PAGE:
Another benefit of rockwool is that it comes in various sizes. If you need this substrate for seed starting, then go with inch long root plugs.
3-inch rockwool grow cubes are suitable for larger seedlings.
The substrate is frequently used for plant propagation using the stem cutting method. It will provide enough moisture and aeration for your cutting.
It doesn’t contain any natural sources of nutrients, so a well-balanced nutrient solution is administered instead.
It must be mentioned that the substrate won’t affect the makeup of the fertilizer you apply, nor will it change the pH level.
Drawbacks Of Rockwool Cubes In Hydroponic Growing
Even though the substrate doesn’t weigh much, it can be tricky to store or transport it.
Rockwool must be laid on a completely flat surface. This is the only way to avoid water logging or dehydrating the substrate.
As you may assume, this is one of the main reasons why it’s difficult to store or transport.
Unlike other growing media, rock won’t degrade. This makes the substrate pretty environmentally unfriendly. Rockwool users still have trouble disposing of it, but there has been some improvement regarding recycling methods.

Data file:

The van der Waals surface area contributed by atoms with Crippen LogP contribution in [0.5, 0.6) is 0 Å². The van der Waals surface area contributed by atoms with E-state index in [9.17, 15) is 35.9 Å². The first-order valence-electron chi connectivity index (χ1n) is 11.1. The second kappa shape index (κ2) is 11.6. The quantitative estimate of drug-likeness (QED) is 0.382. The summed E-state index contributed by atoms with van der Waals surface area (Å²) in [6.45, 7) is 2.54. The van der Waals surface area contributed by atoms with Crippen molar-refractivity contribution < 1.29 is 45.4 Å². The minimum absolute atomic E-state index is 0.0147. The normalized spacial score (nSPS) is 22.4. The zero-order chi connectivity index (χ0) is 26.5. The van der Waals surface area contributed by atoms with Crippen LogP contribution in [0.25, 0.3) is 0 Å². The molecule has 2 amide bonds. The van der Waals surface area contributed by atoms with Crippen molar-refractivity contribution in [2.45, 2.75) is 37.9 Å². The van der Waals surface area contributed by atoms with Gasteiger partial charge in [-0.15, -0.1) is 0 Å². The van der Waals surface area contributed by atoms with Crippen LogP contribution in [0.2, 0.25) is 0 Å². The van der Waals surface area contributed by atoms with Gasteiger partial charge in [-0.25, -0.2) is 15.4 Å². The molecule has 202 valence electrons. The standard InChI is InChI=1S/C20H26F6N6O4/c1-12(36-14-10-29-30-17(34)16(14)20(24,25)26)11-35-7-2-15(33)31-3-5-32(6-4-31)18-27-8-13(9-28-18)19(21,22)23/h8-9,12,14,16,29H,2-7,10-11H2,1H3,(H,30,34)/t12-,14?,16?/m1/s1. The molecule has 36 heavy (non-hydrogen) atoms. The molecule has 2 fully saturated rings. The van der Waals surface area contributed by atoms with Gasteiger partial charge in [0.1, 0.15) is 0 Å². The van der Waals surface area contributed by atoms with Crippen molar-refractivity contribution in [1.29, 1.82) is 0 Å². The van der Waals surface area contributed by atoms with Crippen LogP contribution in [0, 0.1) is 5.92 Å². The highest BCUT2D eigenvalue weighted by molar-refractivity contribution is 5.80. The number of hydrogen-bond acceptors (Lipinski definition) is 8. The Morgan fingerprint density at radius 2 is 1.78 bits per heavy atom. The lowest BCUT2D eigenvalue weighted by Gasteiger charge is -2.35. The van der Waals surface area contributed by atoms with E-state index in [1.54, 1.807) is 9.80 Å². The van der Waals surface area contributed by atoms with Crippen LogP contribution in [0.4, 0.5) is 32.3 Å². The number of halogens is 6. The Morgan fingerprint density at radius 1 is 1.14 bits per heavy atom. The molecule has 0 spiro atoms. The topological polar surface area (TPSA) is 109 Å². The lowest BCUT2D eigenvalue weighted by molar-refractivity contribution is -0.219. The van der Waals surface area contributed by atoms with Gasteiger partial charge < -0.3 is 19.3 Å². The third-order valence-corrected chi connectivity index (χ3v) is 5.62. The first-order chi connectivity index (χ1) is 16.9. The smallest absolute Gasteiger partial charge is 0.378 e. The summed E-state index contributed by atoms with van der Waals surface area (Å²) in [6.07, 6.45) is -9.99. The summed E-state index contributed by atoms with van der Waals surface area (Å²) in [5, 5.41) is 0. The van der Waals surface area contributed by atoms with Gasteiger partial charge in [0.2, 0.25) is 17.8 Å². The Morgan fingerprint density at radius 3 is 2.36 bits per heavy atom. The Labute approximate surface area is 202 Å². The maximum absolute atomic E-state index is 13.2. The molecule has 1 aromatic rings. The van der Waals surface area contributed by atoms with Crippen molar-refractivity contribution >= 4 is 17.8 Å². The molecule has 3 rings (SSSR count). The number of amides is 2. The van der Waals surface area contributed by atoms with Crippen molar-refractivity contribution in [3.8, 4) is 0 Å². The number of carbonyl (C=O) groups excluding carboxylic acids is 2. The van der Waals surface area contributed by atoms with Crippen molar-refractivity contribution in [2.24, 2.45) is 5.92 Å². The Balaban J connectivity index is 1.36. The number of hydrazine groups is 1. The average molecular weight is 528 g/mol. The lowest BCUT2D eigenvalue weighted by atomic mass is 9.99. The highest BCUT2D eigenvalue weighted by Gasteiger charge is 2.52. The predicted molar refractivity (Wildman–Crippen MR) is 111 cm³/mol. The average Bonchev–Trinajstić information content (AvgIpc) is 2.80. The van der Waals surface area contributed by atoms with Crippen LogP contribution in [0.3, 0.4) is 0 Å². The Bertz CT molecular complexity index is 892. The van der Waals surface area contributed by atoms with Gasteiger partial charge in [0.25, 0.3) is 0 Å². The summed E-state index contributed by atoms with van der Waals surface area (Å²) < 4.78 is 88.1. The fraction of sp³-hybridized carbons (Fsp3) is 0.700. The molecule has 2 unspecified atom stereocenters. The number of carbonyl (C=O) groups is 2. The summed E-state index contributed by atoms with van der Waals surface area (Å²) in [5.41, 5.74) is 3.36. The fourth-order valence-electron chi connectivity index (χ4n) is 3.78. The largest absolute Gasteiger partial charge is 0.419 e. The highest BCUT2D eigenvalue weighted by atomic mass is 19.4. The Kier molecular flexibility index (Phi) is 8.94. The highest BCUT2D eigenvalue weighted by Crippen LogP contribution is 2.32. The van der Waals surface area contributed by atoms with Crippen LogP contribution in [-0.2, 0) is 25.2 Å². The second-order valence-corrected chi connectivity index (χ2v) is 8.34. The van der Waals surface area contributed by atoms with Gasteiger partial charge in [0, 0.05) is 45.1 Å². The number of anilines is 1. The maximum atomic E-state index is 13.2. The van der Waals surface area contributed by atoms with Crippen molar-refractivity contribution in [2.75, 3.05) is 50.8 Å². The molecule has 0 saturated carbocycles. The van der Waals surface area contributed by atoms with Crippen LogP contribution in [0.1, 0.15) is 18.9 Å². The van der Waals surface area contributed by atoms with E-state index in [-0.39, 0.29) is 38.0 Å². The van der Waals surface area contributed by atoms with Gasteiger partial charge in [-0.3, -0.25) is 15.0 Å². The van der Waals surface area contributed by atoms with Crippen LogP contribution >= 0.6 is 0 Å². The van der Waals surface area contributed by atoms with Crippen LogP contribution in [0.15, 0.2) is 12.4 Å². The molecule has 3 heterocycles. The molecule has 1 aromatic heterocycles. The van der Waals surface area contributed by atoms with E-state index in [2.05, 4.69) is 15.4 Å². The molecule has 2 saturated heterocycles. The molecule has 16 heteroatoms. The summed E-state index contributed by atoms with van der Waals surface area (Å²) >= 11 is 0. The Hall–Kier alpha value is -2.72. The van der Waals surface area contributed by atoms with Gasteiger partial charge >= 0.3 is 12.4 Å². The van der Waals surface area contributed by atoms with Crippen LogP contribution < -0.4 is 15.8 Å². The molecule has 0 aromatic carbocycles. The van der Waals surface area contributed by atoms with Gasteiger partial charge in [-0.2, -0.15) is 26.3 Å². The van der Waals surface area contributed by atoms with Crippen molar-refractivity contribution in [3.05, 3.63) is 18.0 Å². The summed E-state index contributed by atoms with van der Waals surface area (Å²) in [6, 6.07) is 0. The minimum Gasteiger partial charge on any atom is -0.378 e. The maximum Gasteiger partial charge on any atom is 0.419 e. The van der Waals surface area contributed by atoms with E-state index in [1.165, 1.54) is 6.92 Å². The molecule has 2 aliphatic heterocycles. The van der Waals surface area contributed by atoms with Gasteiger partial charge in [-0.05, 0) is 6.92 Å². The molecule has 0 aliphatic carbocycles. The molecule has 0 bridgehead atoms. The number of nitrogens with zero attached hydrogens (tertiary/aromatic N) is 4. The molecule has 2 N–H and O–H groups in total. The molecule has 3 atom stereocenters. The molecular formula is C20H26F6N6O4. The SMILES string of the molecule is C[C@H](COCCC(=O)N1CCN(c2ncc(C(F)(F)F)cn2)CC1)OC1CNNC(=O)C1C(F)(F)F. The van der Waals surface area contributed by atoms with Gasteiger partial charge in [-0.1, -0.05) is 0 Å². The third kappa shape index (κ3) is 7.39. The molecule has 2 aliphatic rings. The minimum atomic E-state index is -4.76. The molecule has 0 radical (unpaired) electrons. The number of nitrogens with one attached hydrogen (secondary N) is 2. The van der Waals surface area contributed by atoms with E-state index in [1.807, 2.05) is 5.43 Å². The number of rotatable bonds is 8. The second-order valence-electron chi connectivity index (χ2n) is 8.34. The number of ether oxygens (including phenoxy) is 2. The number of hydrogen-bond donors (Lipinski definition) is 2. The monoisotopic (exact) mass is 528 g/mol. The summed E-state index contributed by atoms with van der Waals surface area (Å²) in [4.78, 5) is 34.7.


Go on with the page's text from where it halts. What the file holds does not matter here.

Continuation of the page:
Novice or unskilled growers need to establish a proper watering schedule, which is another drawback of rockwool. It may be challenging to follow the watering needs if you haven’t used irrigation systems before.
Another disadvantage of rockwool is the absence of nutrients. Your plants will be completely dependent on hydroponic fertilizers, so fertilizer will be necessary during the entire plant growing process.
This substrate doesn’t contain organic matter or microbes essential for healthy plant growth. However, hydroponic growers can add these compounds to rockwool to make it complete.
When And How To Use Rockwool As A Growing Medium
Using rockwool in your hydroponic garden is a great idea. It will retain water so you’ll avoid plant dehydration.
If you are worried that this feature will lead to overwatering, I have good news for you!
Rockwool cubes provide an enormous quantity of oxygen to the root system, which basically means it’s really hard to overwater your plants!
Here is a complete guide to preparing and using rockwool for seed starting or cloning.
Prepare Your Rockwool